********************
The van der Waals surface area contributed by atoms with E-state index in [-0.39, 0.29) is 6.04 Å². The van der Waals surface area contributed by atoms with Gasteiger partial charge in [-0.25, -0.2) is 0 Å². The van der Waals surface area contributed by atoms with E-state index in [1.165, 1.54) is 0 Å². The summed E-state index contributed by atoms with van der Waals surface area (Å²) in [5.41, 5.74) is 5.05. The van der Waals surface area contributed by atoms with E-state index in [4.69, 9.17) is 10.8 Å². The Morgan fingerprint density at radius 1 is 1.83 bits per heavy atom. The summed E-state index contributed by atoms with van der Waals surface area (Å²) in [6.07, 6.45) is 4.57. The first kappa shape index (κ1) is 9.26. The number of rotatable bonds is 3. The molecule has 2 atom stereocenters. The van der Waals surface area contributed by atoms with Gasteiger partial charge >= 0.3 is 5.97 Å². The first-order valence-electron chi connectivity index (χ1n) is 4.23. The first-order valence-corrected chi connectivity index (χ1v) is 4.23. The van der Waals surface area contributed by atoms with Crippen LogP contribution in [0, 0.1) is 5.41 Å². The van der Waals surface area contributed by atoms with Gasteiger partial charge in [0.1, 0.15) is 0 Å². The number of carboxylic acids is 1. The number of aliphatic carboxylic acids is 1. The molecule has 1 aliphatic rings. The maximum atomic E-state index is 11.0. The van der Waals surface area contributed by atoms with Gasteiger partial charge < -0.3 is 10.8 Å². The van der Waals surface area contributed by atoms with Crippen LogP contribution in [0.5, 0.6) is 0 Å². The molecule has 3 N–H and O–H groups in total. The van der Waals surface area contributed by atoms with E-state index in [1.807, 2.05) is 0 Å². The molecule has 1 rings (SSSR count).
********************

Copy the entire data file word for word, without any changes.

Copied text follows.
The van der Waals surface area contributed by atoms with E-state index in [-0.39, 0.29) is 6.04 Å². The van der Waals surface area contributed by atoms with Gasteiger partial charge in [-0.25, -0.2) is 0 Å². The van der Waals surface area contributed by atoms with E-state index in [1.165, 1.54) is 0 Å². The summed E-state index contributed by atoms with van der Waals surface area (Å²) in [5.41, 5.74) is 5.05. The van der Waals surface area contributed by atoms with E-state index in [4.69, 9.17) is 10.8 Å². The Morgan fingerprint density at radius 1 is 1.83 bits per heavy atom. The summed E-state index contributed by atoms with van der Waals surface area (Å²) in [6.07, 6.45) is 4.57. The first kappa shape index (κ1) is 9.26. The number of rotatable bonds is 3. The molecule has 2 atom stereocenters. The van der Waals surface area contributed by atoms with Gasteiger partial charge >= 0.3 is 5.97 Å². The first-order valence-electron chi connectivity index (χ1n) is 4.23. The first-order valence-corrected chi connectivity index (χ1v) is 4.23. The van der Waals surface area contributed by atoms with Crippen LogP contribution in [0, 0.1) is 5.41 Å². The van der Waals surface area contributed by atoms with Gasteiger partial charge in [0.1, 0.15) is 0 Å². The number of carboxylic acids is 1. The number of aliphatic carboxylic acids is 1. The molecule has 1 aliphatic rings. The maximum atomic E-state index is 11.0. The van der Waals surface area contributed by atoms with Gasteiger partial charge < -0.3 is 10.8 Å². The van der Waals surface area contributed by atoms with Crippen LogP contribution in [0.5, 0.6) is 0 Å². The molecule has 3 N–H and O–H groups in total. The van der Waals surface area contributed by atoms with E-state index in [1.807, 2.05) is 0 Å². The molecule has 1 rings (SSSR count).